For the last week I’ve been pondering a new tool to help understand the world around me. It’s called a sense-making model by its inventor.
The Cynefin Framework was developed by David Snowden. It’s pronounced cunevin or ku-nev’-in.
This series of posts will give an overview, provide two links to videos, and apply the model to several areas.
(This discussion is cross-posted from my other blog, Nonprofit Update. I’ll put them on this blog as well because the Cynefin Framework is quite helpful for understanding the messy world around us.)
The model has four quadrants. The primary driver is how the relationship between cause and effect changes based on the nature of the situation.
Cause and effect are directly related and well-known. If you do X, you get Y. There isn’t a muddled relationship. Anyone can see the relationships.
This is a place where best practices are used. The solutions are obvious to all; no experts needed.
In accounting, this is where there are obvious answers, such as how do you do a bank reconciliation and how often. How do you process a renewal in a membership organization or a new driver’s license at DMV?
Those issues have obvious answers.
There is a relationship between cause and effect, but you have to study and analyze the situation to figure it out.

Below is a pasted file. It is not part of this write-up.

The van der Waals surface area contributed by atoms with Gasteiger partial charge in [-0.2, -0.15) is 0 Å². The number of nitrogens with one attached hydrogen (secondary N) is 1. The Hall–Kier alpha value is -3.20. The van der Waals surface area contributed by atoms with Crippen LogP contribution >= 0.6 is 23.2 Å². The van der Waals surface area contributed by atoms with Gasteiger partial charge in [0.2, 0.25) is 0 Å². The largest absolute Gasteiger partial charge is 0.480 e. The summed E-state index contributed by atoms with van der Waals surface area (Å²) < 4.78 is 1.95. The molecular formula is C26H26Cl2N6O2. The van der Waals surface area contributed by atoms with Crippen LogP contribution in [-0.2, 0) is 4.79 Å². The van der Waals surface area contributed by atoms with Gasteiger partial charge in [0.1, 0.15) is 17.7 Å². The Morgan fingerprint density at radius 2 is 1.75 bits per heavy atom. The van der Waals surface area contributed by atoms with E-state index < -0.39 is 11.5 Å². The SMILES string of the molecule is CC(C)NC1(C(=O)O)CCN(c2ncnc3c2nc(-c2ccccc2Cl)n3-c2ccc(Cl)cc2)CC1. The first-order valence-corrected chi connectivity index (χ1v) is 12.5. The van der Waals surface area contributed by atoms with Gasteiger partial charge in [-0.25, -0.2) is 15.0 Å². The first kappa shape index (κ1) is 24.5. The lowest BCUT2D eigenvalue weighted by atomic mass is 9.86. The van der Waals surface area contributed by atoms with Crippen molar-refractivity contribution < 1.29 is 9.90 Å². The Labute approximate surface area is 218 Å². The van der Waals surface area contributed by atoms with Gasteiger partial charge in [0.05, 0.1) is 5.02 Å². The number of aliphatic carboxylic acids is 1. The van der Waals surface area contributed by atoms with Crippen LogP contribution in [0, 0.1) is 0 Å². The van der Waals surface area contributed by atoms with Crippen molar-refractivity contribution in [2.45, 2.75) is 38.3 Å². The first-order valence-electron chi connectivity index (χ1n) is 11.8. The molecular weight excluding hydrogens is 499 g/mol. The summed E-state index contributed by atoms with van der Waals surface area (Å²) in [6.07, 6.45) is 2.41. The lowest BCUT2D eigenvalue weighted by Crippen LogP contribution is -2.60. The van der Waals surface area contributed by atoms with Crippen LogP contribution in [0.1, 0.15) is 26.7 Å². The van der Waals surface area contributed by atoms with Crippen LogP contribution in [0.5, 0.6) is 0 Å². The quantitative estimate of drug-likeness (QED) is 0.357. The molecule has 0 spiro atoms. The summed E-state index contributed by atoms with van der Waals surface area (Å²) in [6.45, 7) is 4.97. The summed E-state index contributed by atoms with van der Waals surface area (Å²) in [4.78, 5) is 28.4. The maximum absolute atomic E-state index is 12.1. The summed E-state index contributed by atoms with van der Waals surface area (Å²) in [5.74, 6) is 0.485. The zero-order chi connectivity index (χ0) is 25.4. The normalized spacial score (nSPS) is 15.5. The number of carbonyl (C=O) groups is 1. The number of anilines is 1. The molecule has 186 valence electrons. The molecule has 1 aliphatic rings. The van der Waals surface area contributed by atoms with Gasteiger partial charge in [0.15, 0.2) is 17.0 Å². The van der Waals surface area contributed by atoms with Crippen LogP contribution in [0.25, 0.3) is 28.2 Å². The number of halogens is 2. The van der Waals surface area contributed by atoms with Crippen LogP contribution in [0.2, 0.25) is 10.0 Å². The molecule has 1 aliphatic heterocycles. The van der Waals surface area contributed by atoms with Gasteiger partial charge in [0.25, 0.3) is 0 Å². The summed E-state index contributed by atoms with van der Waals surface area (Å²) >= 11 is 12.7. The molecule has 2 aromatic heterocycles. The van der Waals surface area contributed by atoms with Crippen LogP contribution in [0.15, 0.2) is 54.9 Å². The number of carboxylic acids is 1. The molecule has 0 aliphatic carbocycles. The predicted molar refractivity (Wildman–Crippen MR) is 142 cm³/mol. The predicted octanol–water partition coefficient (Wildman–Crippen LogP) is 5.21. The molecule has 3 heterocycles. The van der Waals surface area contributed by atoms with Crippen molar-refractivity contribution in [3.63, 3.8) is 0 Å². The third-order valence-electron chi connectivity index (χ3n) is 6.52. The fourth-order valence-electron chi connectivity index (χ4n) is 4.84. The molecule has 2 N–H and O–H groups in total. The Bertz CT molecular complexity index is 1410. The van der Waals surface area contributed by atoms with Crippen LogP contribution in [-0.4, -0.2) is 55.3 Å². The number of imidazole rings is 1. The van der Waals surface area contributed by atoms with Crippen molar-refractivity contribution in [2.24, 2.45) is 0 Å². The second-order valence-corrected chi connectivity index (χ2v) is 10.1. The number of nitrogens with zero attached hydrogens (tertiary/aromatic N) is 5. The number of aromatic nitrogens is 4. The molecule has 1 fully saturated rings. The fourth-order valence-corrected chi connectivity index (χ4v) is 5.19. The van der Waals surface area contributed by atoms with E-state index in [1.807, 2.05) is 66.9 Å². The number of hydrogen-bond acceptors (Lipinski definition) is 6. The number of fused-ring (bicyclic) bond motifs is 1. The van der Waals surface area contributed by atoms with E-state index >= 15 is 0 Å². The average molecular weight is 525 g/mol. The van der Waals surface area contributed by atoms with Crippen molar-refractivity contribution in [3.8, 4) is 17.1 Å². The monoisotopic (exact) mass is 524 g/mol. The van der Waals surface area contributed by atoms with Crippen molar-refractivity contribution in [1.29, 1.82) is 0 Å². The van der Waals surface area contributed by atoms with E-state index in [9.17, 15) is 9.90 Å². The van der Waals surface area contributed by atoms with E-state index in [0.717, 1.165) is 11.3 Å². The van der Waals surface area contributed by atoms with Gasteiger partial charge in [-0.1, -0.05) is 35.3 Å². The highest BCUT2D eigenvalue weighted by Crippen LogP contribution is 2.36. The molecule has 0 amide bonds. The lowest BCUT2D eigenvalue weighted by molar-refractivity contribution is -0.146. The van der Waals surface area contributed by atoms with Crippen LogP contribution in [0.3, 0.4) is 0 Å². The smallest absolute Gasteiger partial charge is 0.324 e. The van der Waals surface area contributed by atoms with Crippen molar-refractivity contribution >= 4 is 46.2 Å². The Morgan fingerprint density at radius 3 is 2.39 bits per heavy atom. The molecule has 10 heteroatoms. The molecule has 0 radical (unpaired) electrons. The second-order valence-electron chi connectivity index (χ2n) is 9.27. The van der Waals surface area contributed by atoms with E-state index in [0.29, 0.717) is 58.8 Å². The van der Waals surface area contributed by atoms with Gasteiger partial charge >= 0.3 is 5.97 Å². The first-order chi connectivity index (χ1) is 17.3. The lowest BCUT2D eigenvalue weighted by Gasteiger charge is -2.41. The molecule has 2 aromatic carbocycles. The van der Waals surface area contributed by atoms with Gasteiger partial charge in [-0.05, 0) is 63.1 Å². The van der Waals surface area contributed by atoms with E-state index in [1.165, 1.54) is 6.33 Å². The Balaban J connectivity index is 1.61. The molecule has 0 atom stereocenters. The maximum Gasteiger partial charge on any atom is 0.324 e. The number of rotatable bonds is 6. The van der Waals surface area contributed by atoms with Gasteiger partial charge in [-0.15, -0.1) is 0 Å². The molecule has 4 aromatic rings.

This is where good practices come into play because there probably isn’t a one-size-fits-all solution.
Experts are needed in this quadrant to analyze the situation and figure out what to do.
Building a bridge across a river gorge is an example of complicated issue.
In accounting, this would be revenue recognition issues. Fair value of derivatives, disclosure issues for contingent liabilities, and assessment of going concern would be matters for experts to analyze because there isn’t a clear answer.
There are interconnected and complex cause and effects. However, those aren’t necessarily obvious at the time and any visible relationships are ambiguous. Relationships are non-linear and interconnected. Humans react in unexpected ways to causes in this quadrant.
An example of this quadrant is a battlefield commander. Any action taken will have very complicated and likely unexpected impacts.
Another example from the military sphere would be the decision whether to prosecute someone for wrongdoing when that person has very high levels of security clearances. A successful prosecution might require disclosure of very sensitive information that is more important than punishing the wrongdoer. A strategy of the defense team in that situation might be to spill the beans on unrelated security issues to deter prosecution. What should a military commander do? He or she is in the complex quadrant.
There aren’t any obvious relationships between cause and effect here. The goal is to take action to move the situation into another quadrant, which can then be dealt with.
The hours after the 9/11 attacks in the U.S. are a prime example of chaotic. The illustration given is Mayor Giuliani. Were his actions exactly correct? We can’t ever know. What he did, in terms of this framework, was take action which pushed the chaos into another quadrant, where staff, responders, and others could deal with specific issues.
Next post: where it gets difficult and links to detailed explanations.